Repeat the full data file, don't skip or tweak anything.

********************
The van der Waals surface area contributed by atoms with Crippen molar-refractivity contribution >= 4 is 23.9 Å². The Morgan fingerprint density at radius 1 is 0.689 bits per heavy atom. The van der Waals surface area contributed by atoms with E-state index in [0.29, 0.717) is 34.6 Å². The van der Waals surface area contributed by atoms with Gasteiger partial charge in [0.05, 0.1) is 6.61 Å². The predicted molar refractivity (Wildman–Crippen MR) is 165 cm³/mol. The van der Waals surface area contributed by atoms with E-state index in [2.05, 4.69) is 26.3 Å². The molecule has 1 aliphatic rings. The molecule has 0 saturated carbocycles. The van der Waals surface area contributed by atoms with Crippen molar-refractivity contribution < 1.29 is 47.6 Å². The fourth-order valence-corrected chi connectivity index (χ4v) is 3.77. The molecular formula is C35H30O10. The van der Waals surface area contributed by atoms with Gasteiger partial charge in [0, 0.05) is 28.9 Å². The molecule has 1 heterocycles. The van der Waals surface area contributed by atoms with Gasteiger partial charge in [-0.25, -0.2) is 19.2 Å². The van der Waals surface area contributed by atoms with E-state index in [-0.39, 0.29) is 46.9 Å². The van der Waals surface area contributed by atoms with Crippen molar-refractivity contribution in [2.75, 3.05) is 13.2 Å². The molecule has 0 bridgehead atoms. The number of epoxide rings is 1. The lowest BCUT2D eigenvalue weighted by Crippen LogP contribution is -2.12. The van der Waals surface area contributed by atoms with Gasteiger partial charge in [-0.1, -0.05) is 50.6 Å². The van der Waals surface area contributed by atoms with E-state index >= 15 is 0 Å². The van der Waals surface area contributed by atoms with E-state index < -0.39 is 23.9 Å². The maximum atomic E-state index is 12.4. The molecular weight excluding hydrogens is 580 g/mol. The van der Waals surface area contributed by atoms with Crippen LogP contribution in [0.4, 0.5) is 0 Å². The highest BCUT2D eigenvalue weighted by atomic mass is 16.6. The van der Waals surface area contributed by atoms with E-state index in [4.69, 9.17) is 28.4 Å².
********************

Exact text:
The van der Waals surface area contributed by atoms with Crippen molar-refractivity contribution >= 4 is 23.9 Å². The Morgan fingerprint density at radius 1 is 0.689 bits per heavy atom. The van der Waals surface area contributed by atoms with E-state index in [0.29, 0.717) is 34.6 Å². The van der Waals surface area contributed by atoms with Gasteiger partial charge in [0.05, 0.1) is 6.61 Å². The predicted molar refractivity (Wildman–Crippen MR) is 165 cm³/mol. The van der Waals surface area contributed by atoms with E-state index in [2.05, 4.69) is 26.3 Å². The molecule has 1 aliphatic rings. The molecule has 0 saturated carbocycles. The van der Waals surface area contributed by atoms with Crippen molar-refractivity contribution < 1.29 is 47.6 Å². The fourth-order valence-corrected chi connectivity index (χ4v) is 3.77. The molecular formula is C35H30O10. The van der Waals surface area contributed by atoms with Gasteiger partial charge in [0, 0.05) is 28.9 Å². The molecule has 1 heterocycles. The van der Waals surface area contributed by atoms with Gasteiger partial charge in [-0.25, -0.2) is 19.2 Å². The van der Waals surface area contributed by atoms with E-state index in [-0.39, 0.29) is 46.9 Å². The van der Waals surface area contributed by atoms with Crippen molar-refractivity contribution in [2.75, 3.05) is 13.2 Å². The molecule has 0 bridgehead atoms. The number of epoxide rings is 1. The lowest BCUT2D eigenvalue weighted by Crippen LogP contribution is -2.12. The van der Waals surface area contributed by atoms with Gasteiger partial charge in [-0.1, -0.05) is 50.6 Å². The van der Waals surface area contributed by atoms with E-state index >= 15 is 0 Å². The van der Waals surface area contributed by atoms with E-state index < -0.39 is 23.9 Å². The maximum atomic E-state index is 12.4. The molecular weight excluding hydrogens is 580 g/mol. The van der Waals surface area contributed by atoms with Crippen LogP contribution in [0.4, 0.5) is 0 Å². The highest BCUT2D eigenvalue weighted by atomic mass is 16.6. The van der Waals surface area contributed by atoms with E-state index in [4.69, 9.17) is 28.4 Å².